Dutch Layout Week 2015: Design Academy Eindhoven graduate David Roman Lieshout’s prototype bicycle has individually foldable components that aid it fit into compact storage areas.
Designed for city dwellers who live in tiny houses, the Corridor prototype has been developed to be lightweight, for ease of carrying up stairs, and semi-foldable.
“As cities are increasing in popularity, housing is getting to be increasingly compact and journeys far more local,” stated Lieshout.
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“The vast majority of bicycles nevertheless, are still created from a suburb stage of see where you have the luxury of a shed or a backyard to retailer your bicycle. Corridor is developed for cities while preserving a rich cycling encounter.”
The prime tube of the Corridor bike has a rounded section that can be hooked in excess of the cyclist’s shoulder while becoming carried, and which also fits onto an accompanying wooden hook so the bike can be hung on the wall.
Although the frame of the bike is similar in dimension to most other standard cycles, its wheels have been diminished and personal elements can be folded for storage. The smaller sized tyres depart space for riders to hook purchasing bags close to the head tube without obtaining in the way.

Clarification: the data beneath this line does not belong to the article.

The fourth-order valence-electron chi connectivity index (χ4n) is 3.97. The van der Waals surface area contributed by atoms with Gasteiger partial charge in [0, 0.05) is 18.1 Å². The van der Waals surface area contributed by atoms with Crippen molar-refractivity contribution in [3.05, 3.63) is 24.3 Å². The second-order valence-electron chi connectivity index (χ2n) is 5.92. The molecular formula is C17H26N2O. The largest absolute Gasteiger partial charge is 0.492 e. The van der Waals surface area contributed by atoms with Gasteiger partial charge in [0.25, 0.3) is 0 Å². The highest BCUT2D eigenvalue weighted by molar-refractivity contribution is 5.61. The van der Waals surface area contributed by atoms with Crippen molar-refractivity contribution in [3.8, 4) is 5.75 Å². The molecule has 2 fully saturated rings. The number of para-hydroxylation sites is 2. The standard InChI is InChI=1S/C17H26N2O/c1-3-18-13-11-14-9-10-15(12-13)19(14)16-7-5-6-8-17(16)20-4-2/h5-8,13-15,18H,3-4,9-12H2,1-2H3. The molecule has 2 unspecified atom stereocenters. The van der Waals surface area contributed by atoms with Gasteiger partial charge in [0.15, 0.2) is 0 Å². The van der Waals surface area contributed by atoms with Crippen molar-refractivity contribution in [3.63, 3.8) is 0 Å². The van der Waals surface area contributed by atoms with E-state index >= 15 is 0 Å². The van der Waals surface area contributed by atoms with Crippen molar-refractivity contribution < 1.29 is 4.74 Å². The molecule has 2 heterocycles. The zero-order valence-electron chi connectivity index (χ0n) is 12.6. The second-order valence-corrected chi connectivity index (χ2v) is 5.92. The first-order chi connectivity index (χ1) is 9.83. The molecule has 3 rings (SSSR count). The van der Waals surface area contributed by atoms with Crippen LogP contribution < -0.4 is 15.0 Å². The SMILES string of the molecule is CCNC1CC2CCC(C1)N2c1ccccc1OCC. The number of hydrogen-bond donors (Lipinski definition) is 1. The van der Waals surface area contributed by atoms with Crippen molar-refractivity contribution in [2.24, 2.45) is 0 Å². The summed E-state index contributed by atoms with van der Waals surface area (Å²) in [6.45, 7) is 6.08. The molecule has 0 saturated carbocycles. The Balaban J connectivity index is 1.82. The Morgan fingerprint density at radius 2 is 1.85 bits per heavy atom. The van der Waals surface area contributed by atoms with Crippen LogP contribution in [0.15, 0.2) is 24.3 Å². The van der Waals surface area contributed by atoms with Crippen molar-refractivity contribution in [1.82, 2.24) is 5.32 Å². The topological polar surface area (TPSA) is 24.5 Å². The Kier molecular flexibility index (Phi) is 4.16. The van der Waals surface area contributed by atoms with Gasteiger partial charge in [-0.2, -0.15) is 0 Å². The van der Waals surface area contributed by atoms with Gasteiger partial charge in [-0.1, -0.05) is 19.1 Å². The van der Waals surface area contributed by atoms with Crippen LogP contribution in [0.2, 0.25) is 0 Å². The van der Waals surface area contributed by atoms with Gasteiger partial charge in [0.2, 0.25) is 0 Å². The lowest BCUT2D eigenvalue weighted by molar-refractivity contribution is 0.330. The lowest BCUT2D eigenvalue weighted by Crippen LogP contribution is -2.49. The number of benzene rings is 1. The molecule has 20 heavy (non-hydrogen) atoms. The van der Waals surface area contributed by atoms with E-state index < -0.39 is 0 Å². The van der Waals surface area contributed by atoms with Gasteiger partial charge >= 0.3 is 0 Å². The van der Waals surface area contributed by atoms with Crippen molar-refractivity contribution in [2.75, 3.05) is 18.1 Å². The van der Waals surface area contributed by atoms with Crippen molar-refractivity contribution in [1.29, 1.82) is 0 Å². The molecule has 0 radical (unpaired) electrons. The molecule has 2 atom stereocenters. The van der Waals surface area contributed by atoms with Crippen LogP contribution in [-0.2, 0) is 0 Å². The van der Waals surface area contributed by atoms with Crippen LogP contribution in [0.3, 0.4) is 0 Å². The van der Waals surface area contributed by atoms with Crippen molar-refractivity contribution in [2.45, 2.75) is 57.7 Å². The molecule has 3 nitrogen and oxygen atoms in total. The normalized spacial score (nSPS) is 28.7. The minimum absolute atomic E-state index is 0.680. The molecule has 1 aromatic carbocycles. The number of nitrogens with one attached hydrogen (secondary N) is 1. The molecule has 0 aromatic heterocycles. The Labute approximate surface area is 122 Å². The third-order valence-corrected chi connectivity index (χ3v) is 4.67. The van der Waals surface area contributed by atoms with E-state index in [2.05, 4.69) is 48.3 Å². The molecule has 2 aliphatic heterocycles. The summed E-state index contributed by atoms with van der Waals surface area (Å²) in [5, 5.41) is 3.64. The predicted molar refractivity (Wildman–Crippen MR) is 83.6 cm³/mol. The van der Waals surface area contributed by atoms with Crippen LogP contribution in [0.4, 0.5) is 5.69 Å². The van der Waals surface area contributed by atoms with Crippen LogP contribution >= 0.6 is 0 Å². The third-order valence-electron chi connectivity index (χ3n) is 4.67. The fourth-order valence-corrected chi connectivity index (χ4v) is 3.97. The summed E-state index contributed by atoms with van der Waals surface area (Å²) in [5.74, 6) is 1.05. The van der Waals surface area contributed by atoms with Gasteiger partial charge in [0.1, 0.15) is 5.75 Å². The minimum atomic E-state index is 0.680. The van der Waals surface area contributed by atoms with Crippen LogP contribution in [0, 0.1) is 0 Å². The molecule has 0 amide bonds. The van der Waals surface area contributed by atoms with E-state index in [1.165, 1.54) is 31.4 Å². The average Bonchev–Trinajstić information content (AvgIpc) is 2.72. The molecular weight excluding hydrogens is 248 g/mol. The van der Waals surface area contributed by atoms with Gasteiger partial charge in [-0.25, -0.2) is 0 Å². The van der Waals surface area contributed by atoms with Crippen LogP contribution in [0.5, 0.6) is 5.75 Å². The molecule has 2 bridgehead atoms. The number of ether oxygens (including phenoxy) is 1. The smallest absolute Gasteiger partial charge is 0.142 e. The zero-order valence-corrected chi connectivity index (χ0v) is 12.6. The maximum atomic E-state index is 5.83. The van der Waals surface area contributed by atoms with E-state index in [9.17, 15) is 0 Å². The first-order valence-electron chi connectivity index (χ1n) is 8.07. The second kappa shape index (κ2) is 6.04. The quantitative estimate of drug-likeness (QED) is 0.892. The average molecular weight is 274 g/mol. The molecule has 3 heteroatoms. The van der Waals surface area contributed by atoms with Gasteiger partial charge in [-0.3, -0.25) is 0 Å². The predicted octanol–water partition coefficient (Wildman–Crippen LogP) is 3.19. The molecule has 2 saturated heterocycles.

The handlebars can be twisted round so they are aligned with the rest of the bike frame. Pedals can also be pushed in and folded downwards, so the bike can be hung flush against the wall.
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The cycle also comes with a single luggage rack, which has been made to clip onto either the front or back of the bike as required.
The bike, which is nonetheless in a prototype phase, was proven at Layout Academy Eindhoven for Dutch Design Weeek 2015, which ran from 17 to 25 October.
Other compact bikes include Peter Boutakis’ Helix bicycle that folds down to its wheels, the Vello bike that uses a magnetic frame locking system, and an electrical cycle that can be stored in a backpack.